We're learning more every day about the SARS-CoV-2 virus, but it will likely present surprises. The best strategy is still to prevent new infections.
Perhaps. A new study in Science suggests a very high prevalence of the Epstein-Barr virus in patients with Multiple Sclerosis (MS). This strong evidence may aid those suffering from MS and give us all a better sense of how endemic infections may have long-term consequences that we are slow to recognize because of the long delay between infection and symptoms.
Most COVID-19 concerns have focused on daily infections and their accumulated impacts. Relatively little attention has been given to the lingering symptoms known as “long-haul COVID,” even though it comprises some 30% of cases. The available data are spotty but amenable to the same kinds of population analysis that has been applied to daily cases.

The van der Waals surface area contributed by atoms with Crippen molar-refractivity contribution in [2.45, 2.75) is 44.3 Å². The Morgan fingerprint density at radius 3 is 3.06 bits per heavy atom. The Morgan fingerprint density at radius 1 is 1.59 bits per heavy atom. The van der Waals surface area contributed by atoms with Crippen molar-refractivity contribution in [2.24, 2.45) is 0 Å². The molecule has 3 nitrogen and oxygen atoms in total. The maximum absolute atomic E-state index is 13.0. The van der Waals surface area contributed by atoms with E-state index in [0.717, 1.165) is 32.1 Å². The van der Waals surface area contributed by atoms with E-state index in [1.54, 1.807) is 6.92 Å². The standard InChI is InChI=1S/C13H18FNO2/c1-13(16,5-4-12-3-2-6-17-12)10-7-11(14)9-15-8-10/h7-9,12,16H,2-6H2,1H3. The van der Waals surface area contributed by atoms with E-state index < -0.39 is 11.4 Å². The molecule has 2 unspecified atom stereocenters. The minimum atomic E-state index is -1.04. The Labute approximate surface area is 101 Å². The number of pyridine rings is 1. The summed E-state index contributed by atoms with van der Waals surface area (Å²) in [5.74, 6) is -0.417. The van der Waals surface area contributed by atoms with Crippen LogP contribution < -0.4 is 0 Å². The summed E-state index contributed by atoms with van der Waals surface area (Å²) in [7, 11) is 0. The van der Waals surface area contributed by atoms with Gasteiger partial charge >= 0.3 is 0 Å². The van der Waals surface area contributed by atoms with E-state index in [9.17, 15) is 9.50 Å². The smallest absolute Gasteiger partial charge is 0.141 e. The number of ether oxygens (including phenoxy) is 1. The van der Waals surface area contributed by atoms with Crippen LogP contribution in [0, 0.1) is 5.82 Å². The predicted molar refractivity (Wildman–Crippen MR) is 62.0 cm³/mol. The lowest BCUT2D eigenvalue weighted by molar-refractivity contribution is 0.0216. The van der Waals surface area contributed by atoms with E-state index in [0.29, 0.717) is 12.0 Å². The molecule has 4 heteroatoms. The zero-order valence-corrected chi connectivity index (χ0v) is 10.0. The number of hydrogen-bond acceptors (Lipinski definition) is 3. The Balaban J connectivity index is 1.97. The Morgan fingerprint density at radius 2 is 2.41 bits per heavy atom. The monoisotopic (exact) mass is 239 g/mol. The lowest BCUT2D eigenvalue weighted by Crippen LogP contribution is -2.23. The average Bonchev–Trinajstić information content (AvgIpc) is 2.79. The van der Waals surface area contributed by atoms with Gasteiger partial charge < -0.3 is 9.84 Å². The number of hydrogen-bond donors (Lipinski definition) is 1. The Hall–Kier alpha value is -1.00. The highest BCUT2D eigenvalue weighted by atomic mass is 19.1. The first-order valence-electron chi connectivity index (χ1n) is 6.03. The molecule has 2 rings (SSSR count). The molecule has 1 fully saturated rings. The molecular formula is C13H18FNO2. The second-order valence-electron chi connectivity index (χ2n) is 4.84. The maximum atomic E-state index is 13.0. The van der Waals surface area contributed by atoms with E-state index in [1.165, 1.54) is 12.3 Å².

The strange neurological symptoms of "long-COVID" may have an explanation: another virus. A study has examined whether COVID promotes the reactivation of the Epstein-Barr Virus, an ubiquitous herpes virus that causes mono in teens. The evidence suggests that this is, indeed, the case, and it's EBV that's causing some of the long-COVID symptoms.